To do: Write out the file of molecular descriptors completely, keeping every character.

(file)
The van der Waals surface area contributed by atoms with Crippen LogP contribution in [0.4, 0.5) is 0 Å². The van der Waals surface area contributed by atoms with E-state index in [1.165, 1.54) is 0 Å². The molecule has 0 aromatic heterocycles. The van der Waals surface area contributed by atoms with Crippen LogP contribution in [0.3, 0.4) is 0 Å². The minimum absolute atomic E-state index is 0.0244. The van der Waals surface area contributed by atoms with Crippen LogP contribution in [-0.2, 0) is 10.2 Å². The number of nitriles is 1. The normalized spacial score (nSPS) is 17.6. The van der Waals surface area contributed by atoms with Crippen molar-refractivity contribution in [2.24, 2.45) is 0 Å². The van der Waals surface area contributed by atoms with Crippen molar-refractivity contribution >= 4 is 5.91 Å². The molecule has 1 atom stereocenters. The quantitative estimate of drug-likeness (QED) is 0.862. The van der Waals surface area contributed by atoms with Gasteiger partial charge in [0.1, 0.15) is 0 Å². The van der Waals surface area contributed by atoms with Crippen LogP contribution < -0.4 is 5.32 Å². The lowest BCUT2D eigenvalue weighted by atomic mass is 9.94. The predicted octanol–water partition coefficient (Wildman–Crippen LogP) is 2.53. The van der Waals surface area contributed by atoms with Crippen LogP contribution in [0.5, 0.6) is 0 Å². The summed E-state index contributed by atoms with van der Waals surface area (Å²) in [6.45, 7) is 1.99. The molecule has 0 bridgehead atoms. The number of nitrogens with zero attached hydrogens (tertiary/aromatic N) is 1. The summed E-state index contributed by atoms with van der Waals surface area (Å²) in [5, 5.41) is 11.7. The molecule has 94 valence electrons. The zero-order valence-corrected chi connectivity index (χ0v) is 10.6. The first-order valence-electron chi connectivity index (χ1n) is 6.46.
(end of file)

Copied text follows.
The van der Waals surface area contributed by atoms with Crippen LogP contribution in [0.4, 0.5) is 0 Å². The van der Waals surface area contributed by atoms with E-state index in [1.165, 1.54) is 0 Å². The molecule has 0 aromatic heterocycles. The van der Waals surface area contributed by atoms with Crippen LogP contribution in [0.3, 0.4) is 0 Å². The minimum absolute atomic E-state index is 0.0244. The van der Waals surface area contributed by atoms with Crippen LogP contribution in [-0.2, 0) is 10.2 Å². The number of nitriles is 1. The normalized spacial score (nSPS) is 17.6. The van der Waals surface area contributed by atoms with Crippen molar-refractivity contribution in [2.24, 2.45) is 0 Å². The van der Waals surface area contributed by atoms with Crippen molar-refractivity contribution >= 4 is 5.91 Å². The molecule has 1 atom stereocenters. The quantitative estimate of drug-likeness (QED) is 0.862. The van der Waals surface area contributed by atoms with Gasteiger partial charge in [0.1, 0.15) is 0 Å². The van der Waals surface area contributed by atoms with Crippen LogP contribution < -0.4 is 5.32 Å². The lowest BCUT2D eigenvalue weighted by atomic mass is 9.94. The predicted octanol–water partition coefficient (Wildman–Crippen LogP) is 2.53. The van der Waals surface area contributed by atoms with Crippen LogP contribution in [0.5, 0.6) is 0 Å². The summed E-state index contributed by atoms with van der Waals surface area (Å²) in [6.45, 7) is 1.99. The molecule has 0 bridgehead atoms. The number of nitrogens with zero attached hydrogens (tertiary/aromatic N) is 1. The summed E-state index contributed by atoms with van der Waals surface area (Å²) in [5, 5.41) is 11.7. The molecule has 94 valence electrons. The zero-order valence-corrected chi connectivity index (χ0v) is 10.6. The first-order valence-electron chi connectivity index (χ1n) is 6.46.